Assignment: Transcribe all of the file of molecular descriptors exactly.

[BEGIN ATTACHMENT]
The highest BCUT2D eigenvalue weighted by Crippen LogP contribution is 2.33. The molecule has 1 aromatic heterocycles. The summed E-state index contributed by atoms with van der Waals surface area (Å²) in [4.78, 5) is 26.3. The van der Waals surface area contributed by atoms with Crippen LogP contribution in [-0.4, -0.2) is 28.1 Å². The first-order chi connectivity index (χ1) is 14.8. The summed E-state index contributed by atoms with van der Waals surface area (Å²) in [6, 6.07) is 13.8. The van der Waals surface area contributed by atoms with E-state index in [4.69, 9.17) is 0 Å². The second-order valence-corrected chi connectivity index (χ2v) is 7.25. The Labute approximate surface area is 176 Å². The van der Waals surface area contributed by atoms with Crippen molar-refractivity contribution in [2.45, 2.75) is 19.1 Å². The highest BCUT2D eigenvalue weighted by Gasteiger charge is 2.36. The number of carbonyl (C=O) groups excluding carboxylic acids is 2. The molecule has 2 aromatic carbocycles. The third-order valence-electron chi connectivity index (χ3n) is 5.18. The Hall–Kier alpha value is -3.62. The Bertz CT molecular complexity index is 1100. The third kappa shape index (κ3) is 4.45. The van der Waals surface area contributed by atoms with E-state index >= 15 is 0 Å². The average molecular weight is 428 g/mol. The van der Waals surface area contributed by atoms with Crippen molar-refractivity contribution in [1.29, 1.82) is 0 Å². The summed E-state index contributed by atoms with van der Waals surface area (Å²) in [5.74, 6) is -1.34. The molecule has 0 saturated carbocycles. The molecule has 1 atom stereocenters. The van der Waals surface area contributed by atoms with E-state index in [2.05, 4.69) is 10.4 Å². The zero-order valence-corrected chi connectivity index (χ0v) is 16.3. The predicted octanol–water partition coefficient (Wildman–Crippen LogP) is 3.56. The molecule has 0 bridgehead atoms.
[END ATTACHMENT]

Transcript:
The highest BCUT2D eigenvalue weighted by Crippen LogP contribution is 2.33. The molecule has 1 aromatic heterocycles. The summed E-state index contributed by atoms with van der Waals surface area (Å²) in [4.78, 5) is 26.3. The van der Waals surface area contributed by atoms with Crippen LogP contribution in [-0.4, -0.2) is 28.1 Å². The first-order chi connectivity index (χ1) is 14.8. The summed E-state index contributed by atoms with van der Waals surface area (Å²) in [6, 6.07) is 13.8. The van der Waals surface area contributed by atoms with E-state index in [4.69, 9.17) is 0 Å². The second-order valence-corrected chi connectivity index (χ2v) is 7.25. The Labute approximate surface area is 176 Å². The van der Waals surface area contributed by atoms with Crippen molar-refractivity contribution in [2.45, 2.75) is 19.1 Å². The highest BCUT2D eigenvalue weighted by Gasteiger charge is 2.36. The number of carbonyl (C=O) groups excluding carboxylic acids is 2. The molecule has 2 aromatic carbocycles. The third-order valence-electron chi connectivity index (χ3n) is 5.18. The Hall–Kier alpha value is -3.62. The Bertz CT molecular complexity index is 1100. The third kappa shape index (κ3) is 4.45. The van der Waals surface area contributed by atoms with E-state index >= 15 is 0 Å². The average molecular weight is 428 g/mol. The van der Waals surface area contributed by atoms with Crippen molar-refractivity contribution in [1.29, 1.82) is 0 Å². The summed E-state index contributed by atoms with van der Waals surface area (Å²) in [5.74, 6) is -1.34. The molecule has 0 saturated carbocycles. The molecule has 1 atom stereocenters. The van der Waals surface area contributed by atoms with E-state index in [2.05, 4.69) is 10.4 Å². The zero-order valence-corrected chi connectivity index (χ0v) is 16.3. The predicted octanol–water partition coefficient (Wildman–Crippen LogP) is 3.56. The molecule has 0 bridgehead atoms.